Make sure you are eating real, healthy meals. Not cookies. Not a handful of crackers. Actually get up from the couch and make a real meal. Make sure you include a healthy variety of foods in your diet, and always be sure you’re eating enough fruits and vegetables. When your body is not being fed good food, it is harder for it to produce the natural chemicals that keep you happy.
That being said, don’t deprive yourself of foods you like! Eating shouldn’t be a chore, and everything can be good in moderation!
Set a Bedtime and/or Morning Routine
Every night before we go to bed, Luke and I clean up the house and do a short bible study. Having a good bedtime routine helps your body wind down before bed, and helps you to get a better night’s sleep. Getting enough sleep is crucial when you’re fighting seasonal depression. Try to come up with your own routine before bedtime every night. It doesn’t have to be anything fancy, just something to help you relax and prepare your body for sleep.
Personally, I haven’t found morning routines to be super helpful with my seasonal depression. (My morning routine consists of getting out of bed fifteen minutes before I have to leave for work, throwing on clothes and running out the door.) Luke, however, has a great morning routine that he has found super beneficial. Here are his thoughts on it:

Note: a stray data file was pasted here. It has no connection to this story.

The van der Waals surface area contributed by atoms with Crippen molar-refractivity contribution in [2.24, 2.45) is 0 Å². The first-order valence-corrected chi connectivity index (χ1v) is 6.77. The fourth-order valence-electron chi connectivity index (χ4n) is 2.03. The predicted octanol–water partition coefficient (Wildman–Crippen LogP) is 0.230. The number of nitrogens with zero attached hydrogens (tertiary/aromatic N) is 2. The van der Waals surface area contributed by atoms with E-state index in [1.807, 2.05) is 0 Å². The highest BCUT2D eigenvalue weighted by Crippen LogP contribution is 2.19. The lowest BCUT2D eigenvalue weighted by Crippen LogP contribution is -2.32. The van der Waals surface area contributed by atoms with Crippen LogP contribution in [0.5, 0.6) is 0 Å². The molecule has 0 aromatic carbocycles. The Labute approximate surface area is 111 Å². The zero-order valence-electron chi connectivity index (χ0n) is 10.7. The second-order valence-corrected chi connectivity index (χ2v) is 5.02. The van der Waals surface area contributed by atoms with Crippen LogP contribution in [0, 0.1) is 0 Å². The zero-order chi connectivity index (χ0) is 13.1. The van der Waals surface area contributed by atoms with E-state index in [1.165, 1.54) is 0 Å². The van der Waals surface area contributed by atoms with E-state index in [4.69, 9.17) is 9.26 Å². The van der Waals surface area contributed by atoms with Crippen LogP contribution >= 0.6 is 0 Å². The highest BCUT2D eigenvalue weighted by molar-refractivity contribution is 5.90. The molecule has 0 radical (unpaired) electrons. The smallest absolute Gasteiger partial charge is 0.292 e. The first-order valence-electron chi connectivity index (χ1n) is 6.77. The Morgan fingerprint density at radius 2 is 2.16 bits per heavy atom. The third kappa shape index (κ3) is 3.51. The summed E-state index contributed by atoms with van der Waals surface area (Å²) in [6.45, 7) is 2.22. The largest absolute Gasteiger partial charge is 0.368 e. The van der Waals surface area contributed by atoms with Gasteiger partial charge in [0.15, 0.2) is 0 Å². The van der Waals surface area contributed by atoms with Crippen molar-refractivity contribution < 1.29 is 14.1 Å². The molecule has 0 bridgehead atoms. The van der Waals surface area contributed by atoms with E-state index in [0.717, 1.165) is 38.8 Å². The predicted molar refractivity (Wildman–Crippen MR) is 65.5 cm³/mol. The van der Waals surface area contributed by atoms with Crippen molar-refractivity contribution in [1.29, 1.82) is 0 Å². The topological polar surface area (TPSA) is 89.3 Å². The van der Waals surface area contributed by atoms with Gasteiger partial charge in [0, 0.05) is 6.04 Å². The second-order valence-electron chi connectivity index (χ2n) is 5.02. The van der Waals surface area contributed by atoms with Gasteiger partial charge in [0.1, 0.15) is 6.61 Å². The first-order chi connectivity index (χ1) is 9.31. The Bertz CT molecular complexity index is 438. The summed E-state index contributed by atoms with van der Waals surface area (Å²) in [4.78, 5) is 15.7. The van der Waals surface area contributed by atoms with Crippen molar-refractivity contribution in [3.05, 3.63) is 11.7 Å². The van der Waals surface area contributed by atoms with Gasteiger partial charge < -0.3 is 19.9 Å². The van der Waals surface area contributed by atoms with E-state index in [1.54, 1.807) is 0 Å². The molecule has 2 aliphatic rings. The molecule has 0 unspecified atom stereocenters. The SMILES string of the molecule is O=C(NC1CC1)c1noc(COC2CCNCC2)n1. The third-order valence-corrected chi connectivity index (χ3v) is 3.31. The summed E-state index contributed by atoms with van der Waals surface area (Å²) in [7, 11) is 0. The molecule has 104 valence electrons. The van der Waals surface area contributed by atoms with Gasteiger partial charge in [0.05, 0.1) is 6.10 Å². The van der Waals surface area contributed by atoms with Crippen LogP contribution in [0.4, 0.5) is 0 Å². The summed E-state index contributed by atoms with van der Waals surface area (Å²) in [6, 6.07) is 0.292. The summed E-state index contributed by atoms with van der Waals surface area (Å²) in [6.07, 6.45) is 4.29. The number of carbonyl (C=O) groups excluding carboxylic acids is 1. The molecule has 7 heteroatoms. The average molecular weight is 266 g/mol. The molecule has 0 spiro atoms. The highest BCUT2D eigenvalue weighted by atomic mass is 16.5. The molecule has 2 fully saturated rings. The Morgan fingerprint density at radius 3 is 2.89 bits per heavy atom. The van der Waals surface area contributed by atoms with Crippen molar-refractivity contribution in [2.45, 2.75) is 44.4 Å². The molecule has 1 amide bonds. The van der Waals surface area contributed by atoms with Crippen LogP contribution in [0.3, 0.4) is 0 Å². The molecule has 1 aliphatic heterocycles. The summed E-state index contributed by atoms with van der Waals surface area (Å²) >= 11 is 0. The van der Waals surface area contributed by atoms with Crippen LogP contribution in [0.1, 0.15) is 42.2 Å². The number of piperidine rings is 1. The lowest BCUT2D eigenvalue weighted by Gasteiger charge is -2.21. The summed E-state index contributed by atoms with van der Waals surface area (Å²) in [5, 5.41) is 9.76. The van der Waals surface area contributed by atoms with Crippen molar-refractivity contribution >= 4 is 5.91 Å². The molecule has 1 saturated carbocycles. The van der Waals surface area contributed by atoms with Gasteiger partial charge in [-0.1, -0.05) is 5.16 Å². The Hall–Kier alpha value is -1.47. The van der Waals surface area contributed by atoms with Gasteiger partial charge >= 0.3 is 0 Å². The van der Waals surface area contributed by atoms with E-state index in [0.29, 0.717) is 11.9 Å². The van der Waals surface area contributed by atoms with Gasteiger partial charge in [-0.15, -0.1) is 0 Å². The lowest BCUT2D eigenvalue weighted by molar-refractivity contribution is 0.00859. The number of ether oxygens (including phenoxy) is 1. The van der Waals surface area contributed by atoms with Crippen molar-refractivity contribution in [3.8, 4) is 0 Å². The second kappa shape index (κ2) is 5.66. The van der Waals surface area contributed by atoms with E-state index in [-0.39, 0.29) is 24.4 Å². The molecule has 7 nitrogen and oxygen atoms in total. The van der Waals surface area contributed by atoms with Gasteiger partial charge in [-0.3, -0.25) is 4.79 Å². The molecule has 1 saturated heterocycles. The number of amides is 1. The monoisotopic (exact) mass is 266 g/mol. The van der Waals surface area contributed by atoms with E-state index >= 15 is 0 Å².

“For me, since every morning is a new start to each day, it’s vital to use the morning to get yourself grounded, focused, and ready for the day. My morning routine isn’t long; I simply shower, get dressed, and read a book for 10-15 minutes before I leave the house for work. But just doing a few simple things in the same order each day helps me to feel refreshed and ready to face whatever the day brings. Rushing out the door 10 minutes after waking up, cereal bar in hand, just doesn’t cut it for me.”
It is also a good idea to go to bed and get up at roughly the same time every day. Your body runs on an internal clock, and setting a specific time to go to bed and get up means your body will get used to sleeping at that time. This will increase your sleep quality and help you to feel more rested.